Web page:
ISLAMABAD (Reuters) – Former Pakistani prime minister Benazir Bhutto hopes to forge an alliance with Islamists and other opposition parties to launch a campaign to force military president Pervez Musharraf from power.
U.S. ally Musharraf, who took power in a 1999 coup, plunged the nuclear-armed country into crisis on November 3 when he declared emergency rule, suspended the constitution and rounded up thousands of opponents.
Bhutto had been in power-sharing talks with Musharraf for months and returned to Pakistan from 8 years of self-imposed exile last month, aiming to work with him on a transition to civilian rule.
But outraged by the crackdown, Bhutto said on Tuesday that talks with Musharraf were over, and for the first time called on him to step down as president as well as army chief.
She also telephoned to old rivals including Islamist alliance leader Qazi Hussain Ahmed and cricketer-turned-politician Imran Khan, whom police detained on Wednesday, to urge a “coalition of interests,” party officials said.
“She’s trying to unite all political parties on a minimum agenda to return the country to true democracy,” Latif Khosa, a senator and aide to Bhutto, told Reuters by telephone from the eastern city of Lahore.
“The minimum agenda is the ouster of General Musharraf and formation of a neutral government of national consensus to organize free and fair elections.”
Musharraf, facing growing pressure from allies and rivals to put the country back on a path to democracy, said on the weekend that general elections would be held by January 9. But he did not say when the constitution would be restored or the emergency lifted.
He said the state of emergency would ensure a fair vote.
U.S. Deputy Secretary of State John Negroponte, who last week warned against cutting aid to an “indispensable” ally, is due in Pakistan late this week to urge Musharraf to end the emergency.
But Musharraf on Tuesday rejected that call from U.S. Secretary of State Condoleezza Rice.
“I totally disagree with her,” he told the New York Times. “The emergency is to ensure elections go in an undisturbed manner.”
He also said Bhutto had no right to demand his resignation.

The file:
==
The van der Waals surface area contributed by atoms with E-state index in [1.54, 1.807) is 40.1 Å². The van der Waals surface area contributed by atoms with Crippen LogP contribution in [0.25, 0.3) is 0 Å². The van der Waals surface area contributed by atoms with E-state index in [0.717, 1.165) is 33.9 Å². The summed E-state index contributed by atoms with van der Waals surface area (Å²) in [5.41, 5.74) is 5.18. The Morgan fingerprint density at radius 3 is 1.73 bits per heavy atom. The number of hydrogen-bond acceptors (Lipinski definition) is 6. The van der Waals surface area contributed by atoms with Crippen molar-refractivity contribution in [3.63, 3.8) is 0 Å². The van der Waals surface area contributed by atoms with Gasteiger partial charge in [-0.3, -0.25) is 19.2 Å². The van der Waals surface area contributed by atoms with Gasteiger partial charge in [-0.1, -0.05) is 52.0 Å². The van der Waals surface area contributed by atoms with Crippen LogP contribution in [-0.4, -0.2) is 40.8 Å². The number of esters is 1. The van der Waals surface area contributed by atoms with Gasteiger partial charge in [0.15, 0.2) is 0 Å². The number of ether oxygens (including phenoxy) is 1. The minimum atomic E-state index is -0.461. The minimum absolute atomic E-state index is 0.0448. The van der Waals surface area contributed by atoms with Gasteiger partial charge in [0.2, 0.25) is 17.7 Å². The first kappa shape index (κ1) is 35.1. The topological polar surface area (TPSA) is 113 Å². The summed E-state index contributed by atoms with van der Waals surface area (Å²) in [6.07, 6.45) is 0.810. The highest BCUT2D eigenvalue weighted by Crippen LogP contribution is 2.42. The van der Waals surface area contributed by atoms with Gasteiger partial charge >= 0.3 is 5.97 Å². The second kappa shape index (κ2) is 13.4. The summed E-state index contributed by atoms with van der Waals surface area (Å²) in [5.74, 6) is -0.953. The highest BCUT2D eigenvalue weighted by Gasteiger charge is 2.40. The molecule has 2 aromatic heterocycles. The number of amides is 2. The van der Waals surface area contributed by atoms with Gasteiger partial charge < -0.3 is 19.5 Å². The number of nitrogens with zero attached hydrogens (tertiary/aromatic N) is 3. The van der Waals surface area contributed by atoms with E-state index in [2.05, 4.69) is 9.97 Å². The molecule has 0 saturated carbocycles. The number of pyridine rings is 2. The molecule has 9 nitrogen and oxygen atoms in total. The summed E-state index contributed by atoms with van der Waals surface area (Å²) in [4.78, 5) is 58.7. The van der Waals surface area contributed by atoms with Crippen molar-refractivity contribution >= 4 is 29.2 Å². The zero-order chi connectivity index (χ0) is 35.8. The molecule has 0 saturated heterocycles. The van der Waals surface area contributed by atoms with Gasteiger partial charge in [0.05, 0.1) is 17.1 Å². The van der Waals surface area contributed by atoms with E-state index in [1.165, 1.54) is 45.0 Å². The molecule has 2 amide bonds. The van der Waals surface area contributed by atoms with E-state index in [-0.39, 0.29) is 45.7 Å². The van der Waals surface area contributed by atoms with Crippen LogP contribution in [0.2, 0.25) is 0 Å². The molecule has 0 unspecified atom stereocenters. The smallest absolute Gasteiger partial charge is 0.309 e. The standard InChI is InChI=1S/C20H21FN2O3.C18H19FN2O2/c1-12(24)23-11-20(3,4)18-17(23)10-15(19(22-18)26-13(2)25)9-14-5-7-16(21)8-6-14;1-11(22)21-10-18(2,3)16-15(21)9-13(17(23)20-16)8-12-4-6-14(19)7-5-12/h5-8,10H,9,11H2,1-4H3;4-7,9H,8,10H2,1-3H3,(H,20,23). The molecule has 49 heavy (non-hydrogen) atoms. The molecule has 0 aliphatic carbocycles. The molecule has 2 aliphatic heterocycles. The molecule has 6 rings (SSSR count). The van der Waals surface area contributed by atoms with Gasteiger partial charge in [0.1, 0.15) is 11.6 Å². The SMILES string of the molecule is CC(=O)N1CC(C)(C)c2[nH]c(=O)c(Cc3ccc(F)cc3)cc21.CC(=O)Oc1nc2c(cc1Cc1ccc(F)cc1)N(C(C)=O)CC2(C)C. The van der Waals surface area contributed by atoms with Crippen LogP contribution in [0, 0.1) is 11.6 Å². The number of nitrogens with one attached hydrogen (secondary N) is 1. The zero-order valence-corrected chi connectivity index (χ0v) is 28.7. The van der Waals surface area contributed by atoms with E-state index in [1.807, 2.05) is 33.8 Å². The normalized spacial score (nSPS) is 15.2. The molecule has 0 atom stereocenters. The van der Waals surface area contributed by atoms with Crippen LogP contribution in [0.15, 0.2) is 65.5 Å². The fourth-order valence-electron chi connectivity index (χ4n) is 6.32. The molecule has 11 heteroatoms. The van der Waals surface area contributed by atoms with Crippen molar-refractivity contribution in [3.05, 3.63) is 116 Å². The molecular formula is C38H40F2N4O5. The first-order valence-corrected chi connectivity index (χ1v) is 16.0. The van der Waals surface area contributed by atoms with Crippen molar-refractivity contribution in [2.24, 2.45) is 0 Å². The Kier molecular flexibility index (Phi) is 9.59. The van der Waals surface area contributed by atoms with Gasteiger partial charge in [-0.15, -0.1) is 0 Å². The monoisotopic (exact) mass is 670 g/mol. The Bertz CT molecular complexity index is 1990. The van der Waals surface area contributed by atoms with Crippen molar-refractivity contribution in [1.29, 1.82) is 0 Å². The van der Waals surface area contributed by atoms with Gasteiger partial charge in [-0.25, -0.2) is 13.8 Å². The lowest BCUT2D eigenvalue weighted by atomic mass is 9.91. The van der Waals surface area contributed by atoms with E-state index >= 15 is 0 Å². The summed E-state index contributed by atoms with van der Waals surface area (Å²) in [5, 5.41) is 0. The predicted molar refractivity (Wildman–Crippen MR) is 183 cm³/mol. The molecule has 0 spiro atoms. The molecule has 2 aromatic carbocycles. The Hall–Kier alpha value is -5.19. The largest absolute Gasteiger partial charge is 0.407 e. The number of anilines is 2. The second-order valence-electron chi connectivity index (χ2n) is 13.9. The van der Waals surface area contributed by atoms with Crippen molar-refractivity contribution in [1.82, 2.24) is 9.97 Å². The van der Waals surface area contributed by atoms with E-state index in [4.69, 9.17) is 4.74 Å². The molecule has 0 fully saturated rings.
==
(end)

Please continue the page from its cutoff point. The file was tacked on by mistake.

Musharraf told Britain’s Sky News he had considered resigning but now felt he was the man to lead Pakistan to democracy.
Police have used batons and teargas to break up small protests in various parts of the country since the emergency was declared but there has been no major violence.
Police in Lahore stifled a procession by Bhutto on Tuesday, placing her under house arrest and bundling off clusters of supporters who gathered to chant slogans.
Bhutto, who has been detained in Khosa’s house in Lahore, said her party might boycott the election. She had also spoken to the aides of exiled former prime minister Nawaz Sharif, ousted by Musharraf in 1999, Khosa said.
But underscoring the difficulty of uniting Pakistan’s fractious opposition, students loyal to religious alliance leader Ahmed briefly detained Imran Khan when he emerged from hiding to join a campus protest in Lahore.
A spokesman for Khan said the religious students apparently felt Khan, in hiding since Musharraf declared the emergency, was a threat to their dominance on campus and had tried to block his rally with scores of supporters.
Police said they detained Khan as he left the campus.
Analysts say Bhutto’s refusal to have more dealings with Musharraf had isolated the embattled president, who does have the backing of the army and a disparate group of politicians expected to do badly in the polls.
“The entire political spectrum is united to oppose him,” said Talat Masood, a former general and a political analyst.
“He is becoming more and more isolated … such a situation is putting the army in a very awkward position,” he said.
Many Pakistanis are gloomy about prospects and some are disillusioned with old politicians.
Bhutto, for one, had come under fire for being willing to talk to Musharraf despite the way he came to power. She was also dogged by accusations of corruption during her two terms as prime minister.
“Business is going down, the situation is volatile and people feel insecure,” said Abbas Syed who runs a Lahore IT business.
But he said he did not support Bhutto: “We need somebody new.”